the first story i wrote + photographed for THE NEW YORK TIMES made the front page of the international edition.
read the digital version in the post below.
my new story is up on THE NEW YORK TIMES here
written + photographed by me
thank you to all the brave people who gave me their time
haven’t uploaded a moleskine page in a while
« what have you ever traveled toward
more than your own safety? »
-excerpt from LUCILLE CLIFTON‘s
“four notes to clark kent: further note to clark”
i am my own nation
my ancestors within me
In the state of Israel’s early years, a number of parents in immigrant transit camps were told that their babies had died. Their families believe the babies were abducted by the Israeli authorities in the 1950s, and were illegally put up for adoption to childless Ashkenazi families, Jews of European descent. A younger generation is demanding answers.
«Last year I traveled to Israel to interview families who have been mired in what is known as the “Yemenite Children Affair,” where there were over 1,000 official reported cases of missing babies and toddlers, though some estimates from advocates are as high as 4,500. The children who disappeared were mostly from the Yemenite and other “Mizrahi” communities, an umbrella term coined in Israel for Jews from North Africa and the Middle East. While the Israeli government is trying to be more transparent about the disappearances, to this day, it denies that there were systematic abductions.» – MALIN FEZEHAI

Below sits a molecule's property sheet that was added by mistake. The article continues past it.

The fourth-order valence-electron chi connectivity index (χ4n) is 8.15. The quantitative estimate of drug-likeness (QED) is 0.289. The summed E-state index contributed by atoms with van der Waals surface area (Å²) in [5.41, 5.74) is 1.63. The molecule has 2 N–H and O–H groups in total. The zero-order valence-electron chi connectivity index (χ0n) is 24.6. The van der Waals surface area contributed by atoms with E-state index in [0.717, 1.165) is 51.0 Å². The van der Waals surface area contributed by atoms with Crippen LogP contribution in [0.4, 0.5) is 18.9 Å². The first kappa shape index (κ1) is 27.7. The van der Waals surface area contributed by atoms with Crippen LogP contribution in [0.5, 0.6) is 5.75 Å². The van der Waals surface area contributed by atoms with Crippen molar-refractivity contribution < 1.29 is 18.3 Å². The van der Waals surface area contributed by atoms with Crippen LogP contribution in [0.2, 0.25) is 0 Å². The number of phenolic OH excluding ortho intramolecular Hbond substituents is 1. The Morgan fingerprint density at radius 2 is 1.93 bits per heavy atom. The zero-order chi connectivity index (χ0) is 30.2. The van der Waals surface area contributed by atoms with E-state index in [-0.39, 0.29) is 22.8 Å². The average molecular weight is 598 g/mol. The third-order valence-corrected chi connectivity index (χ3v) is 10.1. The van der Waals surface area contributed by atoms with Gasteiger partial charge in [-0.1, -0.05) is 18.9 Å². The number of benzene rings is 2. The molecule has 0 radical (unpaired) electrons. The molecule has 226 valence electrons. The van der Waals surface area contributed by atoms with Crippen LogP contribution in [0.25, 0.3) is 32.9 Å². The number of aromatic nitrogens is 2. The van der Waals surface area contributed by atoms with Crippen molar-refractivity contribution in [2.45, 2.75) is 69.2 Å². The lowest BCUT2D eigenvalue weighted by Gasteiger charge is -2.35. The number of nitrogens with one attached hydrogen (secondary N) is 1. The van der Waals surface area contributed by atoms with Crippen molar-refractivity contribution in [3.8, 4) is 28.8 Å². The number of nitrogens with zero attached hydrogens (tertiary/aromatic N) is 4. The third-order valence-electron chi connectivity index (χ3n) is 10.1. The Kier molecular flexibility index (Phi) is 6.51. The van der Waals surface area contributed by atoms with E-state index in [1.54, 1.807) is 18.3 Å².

read the story in full HERE
oldie but a goodie
“it’s the anxiety that is your subject matter.
it’s the desire to make something authentic and new, and that insecurity surrounding authenticity that is the subject matter.”
– KEHINDE WILEY
on « Touré Show » episode – Kehinde Wiley: How To Make It In Art
a story i produced for visual reporter MALIN FEZEHAI is now online at THE NEW YORK TIMES. read about how during the last few decades henna ceremonies have regained popularity in israel’s yemenite jewish community, as an expression of pride in their heritage and traditions from yemen. “i am yemenite on both sides, and it’s a celebration of my wedding,” the bride, meyrav yehud, 24, said. “these are my roots.”
photos and words by MALIN FEZEHAI
so honored to work with malin on this article about the henna ceremonies of the yemeni communities in israel.
click here to read it all